Innovation mediating and moderating internationalization in family and non-family businesses: embeddedness in Egypt, Madagascar, Morocco and Turkey
Purpose of the paper: According to most previous research, family businesses tend to internationalize less than non-family businesses. However, previous research has been conducted mainly in developed countries, where strong institutions support non-family businesses more than family businesses. Conversely, in developing countries with weak institutions, family businesses may conceivably have a comparative advantage for internationalization, especially if they are innovative. This paper focuses on how innovation may mediate and moderate the effect of governance upon internationalization in the form of exporting, as this dynamic is embedded in developing societies with weak institutions.
Methodology: The research method is quantitative data analysis. Our account is based on a representative sample of 4,004 family and non-family businesses in Egypt, Madagascar, Morocco, and Turkey, surveyed for the Global Entrepreneurship Monitor.
Findings: Analyses show that governance hardly affects innovativeness, but affects internationalization, in that exporting is especially high for family businesses in Morocco. Moreover, innovativeness boosts exporting in family business more than in non-family business. Furthermore, the comparative advantage of family businesses is larger in Morocco than in Egypt, Madagascar, and Turkey.
Research limits: Although an essential feature of our research design is based on a comparative approach, rather than the typical single-country studies, we compared four similar societies in developing countries with weak institutions. Therefore, a significant limitation is that our findings concerning the internationalization of family businesses should not be generalized to all kinds of societies. Moreover, due to the small number of countries (four developing countries), it is statistically impossible to test the effects of the macro-institutional factors affecting family firms exporting. Therefore, we can only measure country contexts' overall impact without elaborating effects of specific institutional factors enhancing or hampering the internationalization process.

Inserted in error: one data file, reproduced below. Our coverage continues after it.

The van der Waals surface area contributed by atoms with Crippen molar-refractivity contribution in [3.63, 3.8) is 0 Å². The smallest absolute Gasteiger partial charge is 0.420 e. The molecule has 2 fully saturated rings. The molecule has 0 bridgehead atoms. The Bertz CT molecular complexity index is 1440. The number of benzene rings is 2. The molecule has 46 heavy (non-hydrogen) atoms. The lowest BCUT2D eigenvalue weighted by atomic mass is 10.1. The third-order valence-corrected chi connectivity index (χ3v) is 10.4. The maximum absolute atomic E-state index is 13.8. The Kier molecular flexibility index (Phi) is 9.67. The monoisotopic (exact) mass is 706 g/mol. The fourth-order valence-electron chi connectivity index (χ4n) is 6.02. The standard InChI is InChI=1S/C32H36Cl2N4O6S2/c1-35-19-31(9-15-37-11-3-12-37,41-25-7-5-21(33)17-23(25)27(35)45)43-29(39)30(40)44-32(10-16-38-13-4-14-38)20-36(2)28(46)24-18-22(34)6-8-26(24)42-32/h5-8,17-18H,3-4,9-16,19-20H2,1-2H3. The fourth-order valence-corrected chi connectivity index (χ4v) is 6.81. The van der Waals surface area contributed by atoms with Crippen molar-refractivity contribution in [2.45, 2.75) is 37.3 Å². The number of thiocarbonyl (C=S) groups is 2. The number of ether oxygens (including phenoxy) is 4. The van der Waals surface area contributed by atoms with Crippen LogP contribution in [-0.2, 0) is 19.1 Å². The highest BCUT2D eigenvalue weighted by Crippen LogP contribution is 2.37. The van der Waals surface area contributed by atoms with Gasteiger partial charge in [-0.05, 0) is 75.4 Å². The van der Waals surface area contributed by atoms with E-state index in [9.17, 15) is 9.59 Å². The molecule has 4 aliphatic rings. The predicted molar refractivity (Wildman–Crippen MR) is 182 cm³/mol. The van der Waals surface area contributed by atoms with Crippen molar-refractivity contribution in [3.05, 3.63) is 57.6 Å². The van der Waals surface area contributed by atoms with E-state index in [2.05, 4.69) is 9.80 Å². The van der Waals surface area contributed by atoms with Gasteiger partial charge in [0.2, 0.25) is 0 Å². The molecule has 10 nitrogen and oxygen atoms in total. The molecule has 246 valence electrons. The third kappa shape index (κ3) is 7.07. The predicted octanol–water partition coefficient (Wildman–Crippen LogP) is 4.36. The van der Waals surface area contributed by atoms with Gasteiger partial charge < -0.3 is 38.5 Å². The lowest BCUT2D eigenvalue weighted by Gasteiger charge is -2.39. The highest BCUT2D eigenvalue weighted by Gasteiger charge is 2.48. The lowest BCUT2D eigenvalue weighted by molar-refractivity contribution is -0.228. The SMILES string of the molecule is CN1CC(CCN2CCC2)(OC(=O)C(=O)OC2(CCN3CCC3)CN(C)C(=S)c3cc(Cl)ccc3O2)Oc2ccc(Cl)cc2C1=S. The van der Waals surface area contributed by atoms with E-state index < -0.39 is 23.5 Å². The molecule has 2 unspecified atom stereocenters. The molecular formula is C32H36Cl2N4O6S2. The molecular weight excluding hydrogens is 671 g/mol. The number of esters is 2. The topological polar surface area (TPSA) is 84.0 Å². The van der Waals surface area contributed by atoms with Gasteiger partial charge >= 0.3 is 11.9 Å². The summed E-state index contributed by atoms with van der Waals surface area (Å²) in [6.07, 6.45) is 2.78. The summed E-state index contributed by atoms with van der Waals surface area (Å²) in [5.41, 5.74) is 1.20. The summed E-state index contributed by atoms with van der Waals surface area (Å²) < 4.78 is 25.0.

Practical implications: The practical implication is relevant for family firms' policies to know that innovation in family firms is not a waste of investment, but innovation especially can boost exporting in family business more than in non-family firms, thereby enhancing the economic performance of family firms.
Originality of the paper: These results contribute to understanding internationalization in family businesses as shaped by innovation and as embedded in society's context.
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